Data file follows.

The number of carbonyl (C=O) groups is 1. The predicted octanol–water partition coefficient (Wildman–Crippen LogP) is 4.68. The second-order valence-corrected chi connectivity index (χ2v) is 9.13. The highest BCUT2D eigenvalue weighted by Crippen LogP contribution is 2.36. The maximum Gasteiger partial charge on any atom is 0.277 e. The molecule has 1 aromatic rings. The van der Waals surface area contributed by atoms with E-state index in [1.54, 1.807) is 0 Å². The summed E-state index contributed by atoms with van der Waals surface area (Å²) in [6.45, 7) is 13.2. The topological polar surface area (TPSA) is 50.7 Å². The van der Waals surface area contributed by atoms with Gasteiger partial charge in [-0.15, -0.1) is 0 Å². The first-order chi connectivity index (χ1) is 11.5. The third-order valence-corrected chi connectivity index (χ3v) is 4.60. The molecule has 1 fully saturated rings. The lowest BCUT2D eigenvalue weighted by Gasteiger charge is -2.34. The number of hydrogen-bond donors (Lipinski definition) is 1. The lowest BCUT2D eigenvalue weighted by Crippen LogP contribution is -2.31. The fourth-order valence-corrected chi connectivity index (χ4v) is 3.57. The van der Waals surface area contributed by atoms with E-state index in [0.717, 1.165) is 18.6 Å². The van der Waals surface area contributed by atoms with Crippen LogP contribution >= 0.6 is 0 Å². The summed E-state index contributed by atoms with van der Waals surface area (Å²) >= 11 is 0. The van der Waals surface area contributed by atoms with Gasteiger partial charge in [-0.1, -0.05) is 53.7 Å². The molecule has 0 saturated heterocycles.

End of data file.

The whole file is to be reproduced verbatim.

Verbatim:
The number of carbonyl (C=O) groups is 1. The predicted octanol–water partition coefficient (Wildman–Crippen LogP) is 4.68. The second-order valence-corrected chi connectivity index (χ2v) is 9.13. The highest BCUT2D eigenvalue weighted by Crippen LogP contribution is 2.36. The maximum Gasteiger partial charge on any atom is 0.277 e. The molecule has 1 aromatic rings. The van der Waals surface area contributed by atoms with E-state index in [1.54, 1.807) is 0 Å². The summed E-state index contributed by atoms with van der Waals surface area (Å²) in [6.45, 7) is 13.2. The topological polar surface area (TPSA) is 50.7 Å². The van der Waals surface area contributed by atoms with Gasteiger partial charge in [-0.15, -0.1) is 0 Å². The first-order chi connectivity index (χ1) is 11.5. The third-order valence-corrected chi connectivity index (χ3v) is 4.60. The molecule has 1 fully saturated rings. The lowest BCUT2D eigenvalue weighted by Gasteiger charge is -2.34. The number of hydrogen-bond donors (Lipinski definition) is 1. The lowest BCUT2D eigenvalue weighted by Crippen LogP contribution is -2.31. The fourth-order valence-corrected chi connectivity index (χ4v) is 3.57. The van der Waals surface area contributed by atoms with E-state index in [0.717, 1.165) is 18.6 Å². The van der Waals surface area contributed by atoms with Crippen LogP contribution >= 0.6 is 0 Å². The summed E-state index contributed by atoms with van der Waals surface area (Å²) >= 11 is 0. The van der Waals surface area contributed by atoms with Gasteiger partial charge in [-0.1, -0.05) is 53.7 Å². The molecule has 0 saturated heterocycles.